Computational analysis of the evolution of amphibian locomotor modes
No more applications being accepted
Competition Funded PhD Project (European/UK Students Only)
Supervisors: Professor John Hutchinson, Dr Chris Richards
Department: Comparative Biomedical Sciences
How walking and running evolved in legged vertebrates (tetrapods) is one of the most fundamental and exciting unresolved questions in evolutionary biology, as these gaits are key adaptations that helped set the stage for the later diversification (and dominance) of amphibians, reptiles, birds and mammals among other species. We seek a talented student to work with us on a multidisciplinary project that combines our two teams’ research strands, to date having focused on how the earliest tetrapods moved on land and how the earliest frogs walked/hopped. This project will use sophisticated 3D computational simulations based on real fossil data from early tetrapods and amphibians to test how early the walking and running patterns observable in living frogs and salamanders first evolved. A series of fossils from lineages along the evolutionary tree of tetrapods leading to amphibians will be sampled, and existing experimental data from living frogs and salamanders will be applied to similar computational simulations to test and refine the methodology. This project will train the student in a broad skillset from engineering and computer science to biology and palaeontology, to solve major mysteries about the deep evolutionary history underlying the ways that frogs and salamanders move on land today.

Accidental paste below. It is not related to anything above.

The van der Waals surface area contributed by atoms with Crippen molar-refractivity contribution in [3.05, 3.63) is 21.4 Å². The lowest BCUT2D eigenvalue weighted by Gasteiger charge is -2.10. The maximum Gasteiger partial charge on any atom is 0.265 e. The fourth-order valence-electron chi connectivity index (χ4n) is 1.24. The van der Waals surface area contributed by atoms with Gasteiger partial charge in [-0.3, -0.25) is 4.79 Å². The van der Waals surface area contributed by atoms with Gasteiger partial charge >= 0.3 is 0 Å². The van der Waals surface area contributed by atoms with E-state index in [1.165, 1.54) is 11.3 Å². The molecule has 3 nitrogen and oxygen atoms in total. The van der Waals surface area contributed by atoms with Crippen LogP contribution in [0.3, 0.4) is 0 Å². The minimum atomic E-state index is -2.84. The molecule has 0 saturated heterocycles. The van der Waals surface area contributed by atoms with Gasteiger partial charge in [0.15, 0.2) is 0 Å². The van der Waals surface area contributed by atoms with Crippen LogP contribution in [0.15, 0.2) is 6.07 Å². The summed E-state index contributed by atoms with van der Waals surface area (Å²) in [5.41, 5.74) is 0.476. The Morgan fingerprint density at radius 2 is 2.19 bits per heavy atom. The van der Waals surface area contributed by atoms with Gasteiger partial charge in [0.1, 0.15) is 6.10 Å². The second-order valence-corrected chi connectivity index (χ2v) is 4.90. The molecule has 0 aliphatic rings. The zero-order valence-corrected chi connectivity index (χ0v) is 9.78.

The studentship will commence at the beginning of October 2016.
Interviews for studentships - will be held on 16th March or in the w/c 21st March 2016 at the RVC’s Camden or Hawkshead Campuses
This is a three year fully funded studentship. It is open to Home/EU applicants only. International students are welcome to apply but must be able to pay the difference between UK/EU and international tuition fees.
Pierce, S.E., Hutchinson, J.R., Clack, J.A. 2013. Historical perspectives on the evolution of tetrapodomorph movement. Integrative and Comparative Biology 53: 209-223. doi: 10.1093/icb/ict022
Clack, J.A. 2012. Gaining Ground. Second edition. Indiana University Press
Anderson, Jason S., et al. 2008. A stem batrachian from the Early Permian of Texas and the origin of frogs and salamanders. Nature 453.7194: 515-518.